The string is fetched from the string passed to the match function, so you cannot call this function after freeing the string.

Since: 2.14

## fetchAll

Arguments

 :: (HasCallStack, MonadIO m) => MatchInfo matchInfo: a MatchInfo structure -> m [Text] Returns: a Nothing-terminated array of gchar * pointers. It must be freed using strfreev. If the previous match failed Nothing is returned

Bundles up pointers to each of the matching substrings from a match and stores them in an array of gchar pointers. The first element in the returned array is the match number 0, i.e. the entire matched text.

If a sub pattern didn't match anything (e.g. sub pattern 1, matching "b" against "(a)?b") then an empty string is inserted.

If the last match was obtained using the DFA algorithm, that is using regexMatchAll or regexMatchAllFull, the retrieved strings are not that matched by sets of parentheses but that of the matched substring. Substrings are matched in reverse order of length, so the first one is the longest match.

The strings are fetched from the string passed to the match function, so you cannot call this function after freeing the string.

Since: 2.14

## fetchNamed

Arguments

 :: (HasCallStack, MonadIO m) => MatchInfo matchInfo: MatchInfo structure -> Text name: name of the subexpression -> m (Maybe Text) Returns: The matched substring, or Nothing if an error occurred. You have to free the string yourself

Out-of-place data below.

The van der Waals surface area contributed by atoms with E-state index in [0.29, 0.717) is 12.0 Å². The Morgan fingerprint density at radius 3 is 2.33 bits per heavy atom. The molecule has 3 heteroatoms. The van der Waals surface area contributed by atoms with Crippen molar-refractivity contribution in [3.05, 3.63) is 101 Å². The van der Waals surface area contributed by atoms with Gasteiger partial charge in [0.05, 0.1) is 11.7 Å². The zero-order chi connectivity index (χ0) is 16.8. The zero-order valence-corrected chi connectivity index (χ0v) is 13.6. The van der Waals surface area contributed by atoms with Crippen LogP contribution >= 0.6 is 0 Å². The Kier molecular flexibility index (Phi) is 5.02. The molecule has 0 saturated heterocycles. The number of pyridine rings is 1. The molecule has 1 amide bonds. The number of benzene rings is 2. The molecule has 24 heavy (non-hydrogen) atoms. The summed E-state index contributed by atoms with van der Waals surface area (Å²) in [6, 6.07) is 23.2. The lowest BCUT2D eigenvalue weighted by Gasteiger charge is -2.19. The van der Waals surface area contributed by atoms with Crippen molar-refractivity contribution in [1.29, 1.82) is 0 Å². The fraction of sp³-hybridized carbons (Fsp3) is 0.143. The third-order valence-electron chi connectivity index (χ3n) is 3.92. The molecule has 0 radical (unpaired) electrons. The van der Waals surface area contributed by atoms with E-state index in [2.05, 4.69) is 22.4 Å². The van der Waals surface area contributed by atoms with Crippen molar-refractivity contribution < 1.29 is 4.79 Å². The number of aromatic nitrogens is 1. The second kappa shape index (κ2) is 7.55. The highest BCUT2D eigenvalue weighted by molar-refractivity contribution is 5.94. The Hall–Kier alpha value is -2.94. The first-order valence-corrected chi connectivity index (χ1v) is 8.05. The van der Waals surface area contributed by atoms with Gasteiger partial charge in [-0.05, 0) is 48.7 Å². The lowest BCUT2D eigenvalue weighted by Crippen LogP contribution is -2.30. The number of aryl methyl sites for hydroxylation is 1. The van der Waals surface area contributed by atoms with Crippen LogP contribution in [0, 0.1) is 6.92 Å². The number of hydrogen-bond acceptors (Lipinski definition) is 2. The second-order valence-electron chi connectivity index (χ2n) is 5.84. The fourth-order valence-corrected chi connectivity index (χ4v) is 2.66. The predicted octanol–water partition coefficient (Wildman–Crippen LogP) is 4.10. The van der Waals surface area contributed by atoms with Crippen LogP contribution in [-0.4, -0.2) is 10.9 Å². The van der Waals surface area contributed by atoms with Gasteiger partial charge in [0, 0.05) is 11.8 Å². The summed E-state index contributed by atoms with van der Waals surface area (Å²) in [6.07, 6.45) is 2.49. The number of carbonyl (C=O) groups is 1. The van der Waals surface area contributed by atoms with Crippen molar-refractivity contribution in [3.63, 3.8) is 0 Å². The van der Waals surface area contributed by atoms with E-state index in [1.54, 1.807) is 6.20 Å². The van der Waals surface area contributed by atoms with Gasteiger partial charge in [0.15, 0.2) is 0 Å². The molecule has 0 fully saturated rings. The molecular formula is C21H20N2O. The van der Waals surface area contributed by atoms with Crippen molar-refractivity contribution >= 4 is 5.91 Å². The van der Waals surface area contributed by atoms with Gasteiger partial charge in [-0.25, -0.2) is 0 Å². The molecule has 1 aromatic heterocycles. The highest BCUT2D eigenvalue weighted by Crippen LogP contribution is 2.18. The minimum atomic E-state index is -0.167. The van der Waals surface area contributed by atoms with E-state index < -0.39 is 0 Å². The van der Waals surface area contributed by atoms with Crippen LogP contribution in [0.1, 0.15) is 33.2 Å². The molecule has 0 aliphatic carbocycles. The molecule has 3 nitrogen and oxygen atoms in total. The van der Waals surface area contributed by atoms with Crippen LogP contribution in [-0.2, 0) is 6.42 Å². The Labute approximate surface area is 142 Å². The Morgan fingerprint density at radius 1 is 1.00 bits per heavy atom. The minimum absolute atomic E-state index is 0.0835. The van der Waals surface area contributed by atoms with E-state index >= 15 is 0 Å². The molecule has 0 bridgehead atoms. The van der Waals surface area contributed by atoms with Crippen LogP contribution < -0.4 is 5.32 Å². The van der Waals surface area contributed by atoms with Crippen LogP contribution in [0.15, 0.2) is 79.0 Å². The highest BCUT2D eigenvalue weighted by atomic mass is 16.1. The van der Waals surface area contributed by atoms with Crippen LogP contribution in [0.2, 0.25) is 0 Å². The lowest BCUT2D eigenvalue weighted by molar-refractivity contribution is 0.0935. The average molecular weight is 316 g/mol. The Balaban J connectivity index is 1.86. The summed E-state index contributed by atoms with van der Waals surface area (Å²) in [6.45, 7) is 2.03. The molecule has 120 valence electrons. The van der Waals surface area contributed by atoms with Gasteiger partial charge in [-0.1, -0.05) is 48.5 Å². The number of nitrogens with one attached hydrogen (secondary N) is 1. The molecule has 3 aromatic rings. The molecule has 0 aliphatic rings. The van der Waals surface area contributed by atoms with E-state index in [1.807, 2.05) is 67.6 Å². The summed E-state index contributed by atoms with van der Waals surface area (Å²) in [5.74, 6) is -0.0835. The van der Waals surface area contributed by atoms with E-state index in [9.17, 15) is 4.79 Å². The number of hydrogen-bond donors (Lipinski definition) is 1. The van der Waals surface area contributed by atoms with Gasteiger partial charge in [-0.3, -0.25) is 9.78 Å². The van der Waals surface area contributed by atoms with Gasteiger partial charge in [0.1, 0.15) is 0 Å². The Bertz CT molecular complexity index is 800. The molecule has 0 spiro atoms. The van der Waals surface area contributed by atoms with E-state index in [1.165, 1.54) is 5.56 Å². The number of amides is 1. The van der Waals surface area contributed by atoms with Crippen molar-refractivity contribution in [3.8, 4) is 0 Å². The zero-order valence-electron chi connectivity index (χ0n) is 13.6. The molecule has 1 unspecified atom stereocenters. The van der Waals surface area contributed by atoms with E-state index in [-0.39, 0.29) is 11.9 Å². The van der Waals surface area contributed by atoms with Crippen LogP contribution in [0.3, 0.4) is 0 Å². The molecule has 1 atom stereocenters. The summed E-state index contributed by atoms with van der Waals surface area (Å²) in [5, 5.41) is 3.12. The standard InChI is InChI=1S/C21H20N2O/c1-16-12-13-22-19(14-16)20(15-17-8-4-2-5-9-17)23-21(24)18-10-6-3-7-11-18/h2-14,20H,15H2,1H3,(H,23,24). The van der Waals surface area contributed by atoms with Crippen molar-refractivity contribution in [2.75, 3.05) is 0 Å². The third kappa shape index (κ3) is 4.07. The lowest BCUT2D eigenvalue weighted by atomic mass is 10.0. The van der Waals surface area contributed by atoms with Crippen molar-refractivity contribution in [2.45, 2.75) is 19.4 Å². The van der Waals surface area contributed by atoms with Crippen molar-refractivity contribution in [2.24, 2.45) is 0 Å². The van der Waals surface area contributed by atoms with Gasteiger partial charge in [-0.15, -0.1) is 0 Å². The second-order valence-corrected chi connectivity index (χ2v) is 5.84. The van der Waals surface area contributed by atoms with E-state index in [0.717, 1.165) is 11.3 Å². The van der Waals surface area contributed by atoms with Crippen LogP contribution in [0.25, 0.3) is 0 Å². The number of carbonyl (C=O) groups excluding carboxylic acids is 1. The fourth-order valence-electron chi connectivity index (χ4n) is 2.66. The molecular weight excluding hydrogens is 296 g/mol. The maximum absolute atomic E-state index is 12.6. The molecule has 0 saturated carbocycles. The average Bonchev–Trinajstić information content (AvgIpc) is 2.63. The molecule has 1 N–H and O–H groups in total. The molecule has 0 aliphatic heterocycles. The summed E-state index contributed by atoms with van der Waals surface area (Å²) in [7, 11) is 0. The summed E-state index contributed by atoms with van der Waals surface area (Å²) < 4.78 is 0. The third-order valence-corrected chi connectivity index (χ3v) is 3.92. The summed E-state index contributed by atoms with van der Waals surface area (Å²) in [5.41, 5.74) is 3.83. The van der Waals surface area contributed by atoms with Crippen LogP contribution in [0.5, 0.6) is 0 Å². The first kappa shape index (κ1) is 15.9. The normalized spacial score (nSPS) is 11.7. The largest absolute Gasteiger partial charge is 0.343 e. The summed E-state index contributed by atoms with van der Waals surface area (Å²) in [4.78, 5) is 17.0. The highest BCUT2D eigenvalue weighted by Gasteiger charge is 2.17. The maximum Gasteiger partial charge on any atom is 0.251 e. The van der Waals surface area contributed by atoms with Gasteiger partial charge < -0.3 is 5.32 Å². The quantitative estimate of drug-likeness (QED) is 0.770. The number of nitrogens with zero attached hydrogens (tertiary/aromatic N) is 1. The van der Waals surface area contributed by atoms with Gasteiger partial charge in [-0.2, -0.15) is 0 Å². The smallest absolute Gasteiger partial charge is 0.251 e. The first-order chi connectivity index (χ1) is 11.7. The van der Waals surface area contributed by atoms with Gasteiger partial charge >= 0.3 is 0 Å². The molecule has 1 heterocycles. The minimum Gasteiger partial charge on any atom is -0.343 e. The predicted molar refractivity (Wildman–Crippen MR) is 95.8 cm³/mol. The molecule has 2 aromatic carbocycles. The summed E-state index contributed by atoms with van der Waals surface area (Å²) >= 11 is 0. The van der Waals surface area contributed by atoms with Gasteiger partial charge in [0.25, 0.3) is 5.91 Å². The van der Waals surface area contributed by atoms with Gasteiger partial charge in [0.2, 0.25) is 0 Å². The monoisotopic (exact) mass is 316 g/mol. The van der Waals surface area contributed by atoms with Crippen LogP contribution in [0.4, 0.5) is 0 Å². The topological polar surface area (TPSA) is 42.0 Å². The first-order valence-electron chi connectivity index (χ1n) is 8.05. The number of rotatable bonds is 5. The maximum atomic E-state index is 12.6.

Retrieves the text matching the capturing parentheses named name.

If name is a valid sub pattern name but it didn't match anything (e.g. sub pattern "X", matching "b" against "(?P<X>a)?b") then an empty string is returned.

The string is fetched from the string passed to the match function, so you cannot call this function after freeing the string.

Since: 2.14

## fetchNamedPos

Arguments

 :: (HasCallStack, MonadIO m) => MatchInfo matchInfo: MatchInfo structure -> Text name: name of the subexpression -> m (Bool, Int32, Int32) Returns: True if the position was fetched, False otherwise. If the position cannot be fetched, startPos and endPos are left unchanged.

Retrieves the position in bytes of the capturing parentheses named name.

If name is a valid sub pattern name but it didn't match anything (e.g. sub pattern "X", matching "b" against "(?P<X>a)?b") then startPos and endPos are set to -1 and True is returned.

Since: 2.14

## fetchPos

Arguments